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YOUNGSTOWN, Ohio — There were flashes of a team ready to compete at a high level.

None brighter than a 75-yard touchdown pass from Chris Duncan to Griffin Norberg for a 7-0 lead.

Even after host Youngstown State answered with the final 42 points Saturday to drop Valparaiso to 0-2, glimmers of hope remained, especially from the Crusaders senior wideout.

Norberg, who racked up four catches for 97 yards and a touchdown in Valparaiso’s opener against Duquesne, topped that in Youngstown with five receptions for 102 yards and a score.

Pretty good for someone who never played wideout prior to his arrival in Valpo. He was a tight end in high school, started his time at Valparaiso as a fullback, then lost 15 pounds and moved to wide receiver.

“As a kid, I definitely wanted to be a quarterback, but I can’t throw,” Griffin said with a laugh.

His day started innocently enough with a 3-yard catch over the middle. On the Crusaders’ third drive, midway through the first quarter, they lined up with four wide receivers, with Duncan, a sophomore, finding Norberg over the middle. Norberg churned up the field, broke a tackle, then sped his way past two defenders en route to the end zone.

“It’s a route that changes based off of blitz, so when that backer blitzed, I was a hot throw basically for the quarterback,” Norberg said. “I just caught one and then I felt the safety come down and try to tackle me. I just felt his arms on me and I kept running.”

Duncan also found Norberg for a 12-yard screen on third-and-seven in the second quarter.

“Deceptively fast definitely is a great way to put it,” Duncan said. “Coming from a fullback to a wide receiver, you never think he would be fast, but he can do both — possession wide receiver, go up and get it, or he can out-run you.”

The key, per Valparaiso coach Dave Cecchini, is staying healthy.

Last year, Norberg started with a 104-yard opener against Montana and a touchdown catch apiece against Montana and the following week against Duquesne. He had only one more touchdown catch the rest of the year as he battled injuries.

“He is a very talented football player,” Cecchini said. “He can run, he has got great hands, he’s a great competitor, but he’s a big and strong and physical player as well.”

Jean Rene added four catches for 59 yards Saturday — with Rene almost spinning out of a tackle for a highlight-reel touchdown of his own. Duncan nearly found Norberg down the left sideline for another touchdown, but Norberg appeared to be held by his defender — and the only flag turned out to be sideline interference on YSU.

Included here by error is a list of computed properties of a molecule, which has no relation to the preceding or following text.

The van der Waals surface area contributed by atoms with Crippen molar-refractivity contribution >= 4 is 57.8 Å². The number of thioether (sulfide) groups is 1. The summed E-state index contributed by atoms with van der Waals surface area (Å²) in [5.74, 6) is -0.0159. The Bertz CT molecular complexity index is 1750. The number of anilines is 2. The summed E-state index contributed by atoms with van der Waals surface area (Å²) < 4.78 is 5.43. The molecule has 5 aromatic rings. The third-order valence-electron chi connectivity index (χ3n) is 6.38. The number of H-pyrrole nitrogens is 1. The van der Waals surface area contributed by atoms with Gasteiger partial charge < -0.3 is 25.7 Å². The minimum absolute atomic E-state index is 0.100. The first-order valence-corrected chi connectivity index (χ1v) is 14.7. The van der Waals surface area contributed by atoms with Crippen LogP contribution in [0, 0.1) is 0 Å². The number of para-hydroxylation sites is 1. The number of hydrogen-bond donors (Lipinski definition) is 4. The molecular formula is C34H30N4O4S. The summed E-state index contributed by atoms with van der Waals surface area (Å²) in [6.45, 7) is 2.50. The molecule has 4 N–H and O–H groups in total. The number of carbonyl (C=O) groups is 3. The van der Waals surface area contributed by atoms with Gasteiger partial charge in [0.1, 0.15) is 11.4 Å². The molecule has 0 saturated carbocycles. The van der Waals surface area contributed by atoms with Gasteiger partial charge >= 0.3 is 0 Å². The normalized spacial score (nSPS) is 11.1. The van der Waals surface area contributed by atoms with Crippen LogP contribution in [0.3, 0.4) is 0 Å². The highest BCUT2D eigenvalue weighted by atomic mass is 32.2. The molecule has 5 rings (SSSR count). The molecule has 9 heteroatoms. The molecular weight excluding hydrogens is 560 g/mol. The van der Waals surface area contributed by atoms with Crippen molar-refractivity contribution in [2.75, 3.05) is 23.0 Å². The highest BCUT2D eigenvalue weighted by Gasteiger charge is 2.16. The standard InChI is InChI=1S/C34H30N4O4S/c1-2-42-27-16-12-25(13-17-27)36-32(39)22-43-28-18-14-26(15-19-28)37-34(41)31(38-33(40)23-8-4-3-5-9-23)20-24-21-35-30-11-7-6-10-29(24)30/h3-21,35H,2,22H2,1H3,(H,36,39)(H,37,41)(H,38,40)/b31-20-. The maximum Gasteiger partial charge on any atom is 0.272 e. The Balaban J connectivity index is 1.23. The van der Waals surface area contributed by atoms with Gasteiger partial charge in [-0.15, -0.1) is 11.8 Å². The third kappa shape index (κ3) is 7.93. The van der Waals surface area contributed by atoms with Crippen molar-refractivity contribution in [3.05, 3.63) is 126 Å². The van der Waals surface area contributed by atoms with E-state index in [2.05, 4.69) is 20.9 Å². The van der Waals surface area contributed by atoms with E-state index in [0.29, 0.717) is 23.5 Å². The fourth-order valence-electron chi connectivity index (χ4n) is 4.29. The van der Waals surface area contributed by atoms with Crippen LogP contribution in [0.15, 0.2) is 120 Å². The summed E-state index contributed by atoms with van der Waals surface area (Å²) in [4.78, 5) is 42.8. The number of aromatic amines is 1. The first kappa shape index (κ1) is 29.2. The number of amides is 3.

For a while, the Crusaders played the Penguins, who reached the FCS title game two years ago, even.

The game swung late in the first half, when Valparaiso missed a 49-yard field goal and Youngstown State caught fire with a 25-yard run from Tevin McCaster and a 42-yard pass from Montgomery VanGorder to Darius Shackleford. McCaster capped the drive with a one-yard, go-ahead touchdown run.

Duncan followed with one of his few mistakes on the day, forcing a pass that was picked off by Armand Dellovade, setting YSU up on the Valparaiso 30. The Penguins took advantage, bringing a 21-7 lead into the intermission after a 1-yard score from McCaster.

\“We’re a better football team than what we showed the second half,” Cecchini said.

Valparaiso, after notching 145 passing yards in the first half, was held to 40 in the second.

“(Duncan) stepped up huge in several different ways and made some great throws and some really nice reads,” Cecchini said. “He was hampered with a knee injury, so we knew his mobility was limited and that kind of leads me to the one thing that I was disappointed with him is he was very tentative at times with that knee.”

It didn’t help that the Crusaders struggled to establish the run, with 45 yards on 29 carries.

“We still got a lot of work to do,” Griffin said. “We got to be able to last longer in the game and not fall apart like that and just stay up with each other, but we have the ability to do it.”